Lamphone attack can help spies just by observing a light bulb hanging in the room


Spies can hear your conversations just by observing a light bulb hanging in the room

Researchers here have found something that would be unbelievable to you, but it’s possible to spy on secret conversations happening in a room from a nearby remote location just by observing a light bulb hanging in the room that is visible from a window and calculating the amount of light it emits.

A team from the Israeli’s Ben-Gurion University of the Negev and the Weizmann Institute of Science published in a new paper about the discovery of the attack and it will also be presented at the Black Hat USA 2020 conference later this August. The team has developed a novel side-channel attacking technique that can be applied by eavesdroppers to recover full sound from a target room that contains an overhead hanging bulb.

The central premise of Lamphone hinges on detecting vibrations from hanging bulbs as a result of air pressure fluctuations that occur naturally when sound waves hit their surfaces and measuring the tiny changes in the bulb’s output that those small vibrations trigger to pick up snippets of conversations and identify music. The new approach is effective from great distances starting with at least 25 meters away from the target using a telescope.

We assume a victim located inside a room/office that contains a hanging light bulb. We consider an eavesdropper a malicious entity that is interested in spying on the victim in order to capture the victim’s conversations and make use of the information provided in the conversation (e.g., stealing the victim’s credit card number, performing extortion based on private information revealed by the victim, etc.).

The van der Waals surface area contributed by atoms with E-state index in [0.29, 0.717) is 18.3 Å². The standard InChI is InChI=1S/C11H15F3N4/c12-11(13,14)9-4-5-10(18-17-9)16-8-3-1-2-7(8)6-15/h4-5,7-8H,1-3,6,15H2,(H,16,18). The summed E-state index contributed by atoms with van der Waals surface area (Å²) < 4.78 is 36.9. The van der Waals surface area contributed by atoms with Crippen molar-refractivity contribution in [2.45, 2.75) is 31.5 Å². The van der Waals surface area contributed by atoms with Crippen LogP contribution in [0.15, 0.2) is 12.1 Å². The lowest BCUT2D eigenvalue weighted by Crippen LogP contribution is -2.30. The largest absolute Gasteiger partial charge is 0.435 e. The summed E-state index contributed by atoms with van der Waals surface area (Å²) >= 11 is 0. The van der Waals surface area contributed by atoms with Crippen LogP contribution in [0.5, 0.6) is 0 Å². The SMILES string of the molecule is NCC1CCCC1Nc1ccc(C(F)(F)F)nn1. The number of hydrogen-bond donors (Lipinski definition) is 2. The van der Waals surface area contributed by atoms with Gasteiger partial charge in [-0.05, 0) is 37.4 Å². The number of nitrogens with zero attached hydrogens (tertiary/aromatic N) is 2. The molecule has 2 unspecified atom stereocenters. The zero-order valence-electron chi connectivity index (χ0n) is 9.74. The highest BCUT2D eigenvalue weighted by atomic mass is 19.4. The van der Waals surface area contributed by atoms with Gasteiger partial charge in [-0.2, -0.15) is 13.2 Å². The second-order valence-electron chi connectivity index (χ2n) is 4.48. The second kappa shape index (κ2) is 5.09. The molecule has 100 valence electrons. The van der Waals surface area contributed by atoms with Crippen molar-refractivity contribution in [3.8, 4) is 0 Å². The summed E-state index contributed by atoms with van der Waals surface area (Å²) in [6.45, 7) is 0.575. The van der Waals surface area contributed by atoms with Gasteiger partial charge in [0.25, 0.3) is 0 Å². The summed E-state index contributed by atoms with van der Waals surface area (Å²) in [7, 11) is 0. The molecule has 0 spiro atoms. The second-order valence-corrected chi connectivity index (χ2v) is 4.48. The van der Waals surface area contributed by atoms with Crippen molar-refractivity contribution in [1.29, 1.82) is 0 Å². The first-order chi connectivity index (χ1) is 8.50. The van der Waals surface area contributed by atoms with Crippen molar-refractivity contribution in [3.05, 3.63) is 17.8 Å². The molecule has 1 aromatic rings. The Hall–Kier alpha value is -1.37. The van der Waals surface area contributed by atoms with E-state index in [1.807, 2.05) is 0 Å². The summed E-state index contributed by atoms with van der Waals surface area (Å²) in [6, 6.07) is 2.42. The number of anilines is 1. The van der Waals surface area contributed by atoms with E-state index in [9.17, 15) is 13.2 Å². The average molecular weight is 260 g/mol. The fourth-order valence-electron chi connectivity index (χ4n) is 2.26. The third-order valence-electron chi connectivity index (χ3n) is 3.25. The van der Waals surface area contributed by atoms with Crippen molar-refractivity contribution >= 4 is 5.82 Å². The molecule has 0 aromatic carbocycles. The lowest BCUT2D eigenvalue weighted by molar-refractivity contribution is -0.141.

the researchers said

The equipment needed to execute this attack is a telescope to provide a close-up view of the room containing the bulb from a distance, an electro-optical sensor that’s mounted on the telescope to convert light into an electrical current, an analog-to-digital converter to transform the sensor output to a digital signal, and a laptop to process incoming optical signals and output the recovered sound data.

We show how fluctuations in the air pressure on the surface of the hanging bulb (in response to sound), which cause the bulb to vibrate very slightly (a millidegree vibration), can be exploited by eavesdroppers to recover speech and singing, passively, externally, and in real-time. We analyze a hanging bulb’s response to sound via an electro-optical sensor and learn how to isolate the audio signal from the optical signal. Based on our analysis, we develop an algorithm to recover sound from the optical measurements obtained from the vibrations of a light bulb and captured by the electro-optical sensor.

the researchers added

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